Does this sound right to you? It’s one of those situations where I know what mean, but I don’t know if I’m conveying what I mean.
Races for the edition, at the moment, are humans, elves (with a little soulless fairy twist), grotesques (ugly little buggers) and satyrs. Classes are the hierophant (unarmored clerics that accept taboos to gain access to the spell lists of divine mystery cults), the magic-user, the vagabond (basically the thief with a different name, not unlike the knave of the Mother Goose Edition) and the puissant (a warrior that uses combat feats the way magic-user’s use spells). Sub-classes are the rake (puissant), and the demimonde, odalisque and traveler (vagabond sub-classes).
I’m still working on monsters – trying to get the basics in (after all, we’re still dealing with good, old-fashioned dungeoneering), with some CAS-inspired stuff added in. I don’t want to go the Lovecraft route because I think that it is a little overexposed at the moment, and it tends to dominate. Alignment is replaced by passions, which are dangerous to indulge (one loses wisdom or constitution, as over-indulgence leads characters to madness or physical degredation) but are worth bonus XP when they are indulged. I might switch out the bonus XP for special abilities, though – something more palpable and flavorful that just raw numbers.
I might mess with spell names, treasure and the weapons and armor to use more archaic, ornate language, a la Clark Ashton Smith. I say I might, because I’m not sure if that’s just adding complexity without adding enough flavor to make it worth while.
So, what else? And what public domain art would make for a good cover image? I’d love to hear some ideas from the peanut gallery – make sure this edition is all it could be. Let me know in the comments or on G+, if you would be so kind. Thanks!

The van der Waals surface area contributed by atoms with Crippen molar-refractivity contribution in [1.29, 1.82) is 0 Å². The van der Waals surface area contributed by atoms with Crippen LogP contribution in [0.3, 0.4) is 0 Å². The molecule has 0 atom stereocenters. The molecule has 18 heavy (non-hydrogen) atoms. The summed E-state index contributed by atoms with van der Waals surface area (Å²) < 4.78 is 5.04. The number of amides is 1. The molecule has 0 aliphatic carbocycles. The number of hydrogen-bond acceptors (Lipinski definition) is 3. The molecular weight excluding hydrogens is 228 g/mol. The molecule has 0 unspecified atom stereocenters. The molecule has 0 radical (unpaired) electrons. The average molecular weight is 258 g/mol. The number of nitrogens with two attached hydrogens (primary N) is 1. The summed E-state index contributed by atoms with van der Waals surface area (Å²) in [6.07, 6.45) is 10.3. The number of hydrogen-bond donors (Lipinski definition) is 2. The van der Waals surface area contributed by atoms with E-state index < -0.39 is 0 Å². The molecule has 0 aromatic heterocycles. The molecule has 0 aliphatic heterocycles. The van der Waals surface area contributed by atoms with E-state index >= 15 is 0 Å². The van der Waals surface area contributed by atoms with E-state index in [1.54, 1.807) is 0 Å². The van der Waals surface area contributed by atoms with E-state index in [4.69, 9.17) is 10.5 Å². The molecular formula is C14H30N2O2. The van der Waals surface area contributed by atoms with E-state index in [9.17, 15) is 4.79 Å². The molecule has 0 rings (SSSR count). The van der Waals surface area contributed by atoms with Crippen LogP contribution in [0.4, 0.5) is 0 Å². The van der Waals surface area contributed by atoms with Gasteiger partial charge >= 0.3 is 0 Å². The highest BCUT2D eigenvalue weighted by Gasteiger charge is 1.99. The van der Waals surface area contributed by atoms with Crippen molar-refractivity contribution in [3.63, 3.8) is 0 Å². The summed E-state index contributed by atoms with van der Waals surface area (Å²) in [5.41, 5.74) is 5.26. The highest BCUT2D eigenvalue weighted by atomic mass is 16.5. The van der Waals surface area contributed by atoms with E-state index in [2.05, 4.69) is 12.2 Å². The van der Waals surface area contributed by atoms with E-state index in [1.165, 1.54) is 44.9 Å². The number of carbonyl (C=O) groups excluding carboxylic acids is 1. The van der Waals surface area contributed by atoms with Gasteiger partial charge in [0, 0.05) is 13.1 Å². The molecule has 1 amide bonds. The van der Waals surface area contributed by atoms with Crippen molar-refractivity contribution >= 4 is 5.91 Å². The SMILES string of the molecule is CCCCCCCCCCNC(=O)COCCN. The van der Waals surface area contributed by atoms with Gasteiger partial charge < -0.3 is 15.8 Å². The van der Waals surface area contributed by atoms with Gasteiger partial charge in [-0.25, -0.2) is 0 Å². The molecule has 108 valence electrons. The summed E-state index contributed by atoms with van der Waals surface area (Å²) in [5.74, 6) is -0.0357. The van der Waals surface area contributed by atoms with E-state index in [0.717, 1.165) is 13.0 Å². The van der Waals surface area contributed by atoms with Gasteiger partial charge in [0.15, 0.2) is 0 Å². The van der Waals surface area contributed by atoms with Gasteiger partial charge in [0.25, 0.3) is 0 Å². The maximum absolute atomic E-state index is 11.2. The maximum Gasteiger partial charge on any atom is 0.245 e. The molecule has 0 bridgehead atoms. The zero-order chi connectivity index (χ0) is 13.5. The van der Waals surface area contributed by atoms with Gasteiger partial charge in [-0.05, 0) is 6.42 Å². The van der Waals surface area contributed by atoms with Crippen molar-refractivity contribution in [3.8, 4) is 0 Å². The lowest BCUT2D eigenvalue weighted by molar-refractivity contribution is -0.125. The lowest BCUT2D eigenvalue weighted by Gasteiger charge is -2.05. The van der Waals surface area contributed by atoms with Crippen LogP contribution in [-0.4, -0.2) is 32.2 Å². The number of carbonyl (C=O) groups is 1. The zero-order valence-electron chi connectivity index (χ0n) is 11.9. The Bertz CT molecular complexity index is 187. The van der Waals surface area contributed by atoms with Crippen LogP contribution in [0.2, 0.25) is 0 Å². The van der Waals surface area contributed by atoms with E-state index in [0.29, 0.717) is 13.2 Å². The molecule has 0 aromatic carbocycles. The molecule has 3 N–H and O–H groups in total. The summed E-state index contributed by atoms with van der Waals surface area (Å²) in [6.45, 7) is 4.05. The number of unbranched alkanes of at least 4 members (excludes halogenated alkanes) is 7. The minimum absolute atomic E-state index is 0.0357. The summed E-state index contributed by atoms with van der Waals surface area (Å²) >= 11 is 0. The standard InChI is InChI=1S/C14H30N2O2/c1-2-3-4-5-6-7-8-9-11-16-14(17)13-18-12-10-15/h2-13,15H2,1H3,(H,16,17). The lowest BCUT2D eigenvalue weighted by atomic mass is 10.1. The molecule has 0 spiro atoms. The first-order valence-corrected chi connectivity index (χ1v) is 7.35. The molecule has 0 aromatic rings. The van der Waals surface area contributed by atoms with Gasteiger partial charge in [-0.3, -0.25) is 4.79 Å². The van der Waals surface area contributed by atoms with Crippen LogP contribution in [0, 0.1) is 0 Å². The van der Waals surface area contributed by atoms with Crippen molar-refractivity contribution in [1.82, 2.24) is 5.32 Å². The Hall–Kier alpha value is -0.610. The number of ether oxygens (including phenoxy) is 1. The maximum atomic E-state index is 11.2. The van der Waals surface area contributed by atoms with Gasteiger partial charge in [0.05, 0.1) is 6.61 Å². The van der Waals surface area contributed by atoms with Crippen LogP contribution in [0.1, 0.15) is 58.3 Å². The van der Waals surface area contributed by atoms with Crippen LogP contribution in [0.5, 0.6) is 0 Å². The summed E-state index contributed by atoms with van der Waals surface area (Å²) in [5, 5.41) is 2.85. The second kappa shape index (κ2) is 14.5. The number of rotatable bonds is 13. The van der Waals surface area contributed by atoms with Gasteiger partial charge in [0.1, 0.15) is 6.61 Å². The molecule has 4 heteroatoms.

|Image found HERE|
Five years (and a few days) ago, I decided to start a blog. My first blog post went a little something like this …
“The Land of Nod is an old school rpg campaign I’ve been running for the past few years, initially using the 3rd edition of D&D, and then moving to the Castles & Crusades system and finally to something between Castles & Crusades and the excellent Swords & Wizardry clone of the original D&D rules. It seems as I get older, I look for ways to simplify my life – less static and more living.
The Land of Nod is my attempt at making a setting that allows players and referees to get down to the business of playing games. It doesn’t have a grand, thousand page history to memorize, or abundant restrictions on what you can play and how. It is a grand sandbox with all the requisites for the heroic adventures that have driven people’s imaginations for decades. Most importantly, it is a collection of places to see and things to do.
Over the coming months (and years?), this blog will serve as a place I can present my little imaginary world, and maybe a few notions that other role-players will find useful. So, consider this my entry into the Old School Renaissance.”
I was in the Swords & Wizardry camp back then (blessed be the name of Matthew J. Finch).
My plan at the time was to write hex crawls and other Land of Nod-oriented things and post them on the blog. About a month into it, I decided that hex crawl stuff was going to be tough for people to use if it was on a blog, so I thought about doing a quick Word document each month to collect that month’s material in one place. Then I thought … why not a PDF? Then I thought … why not publish it?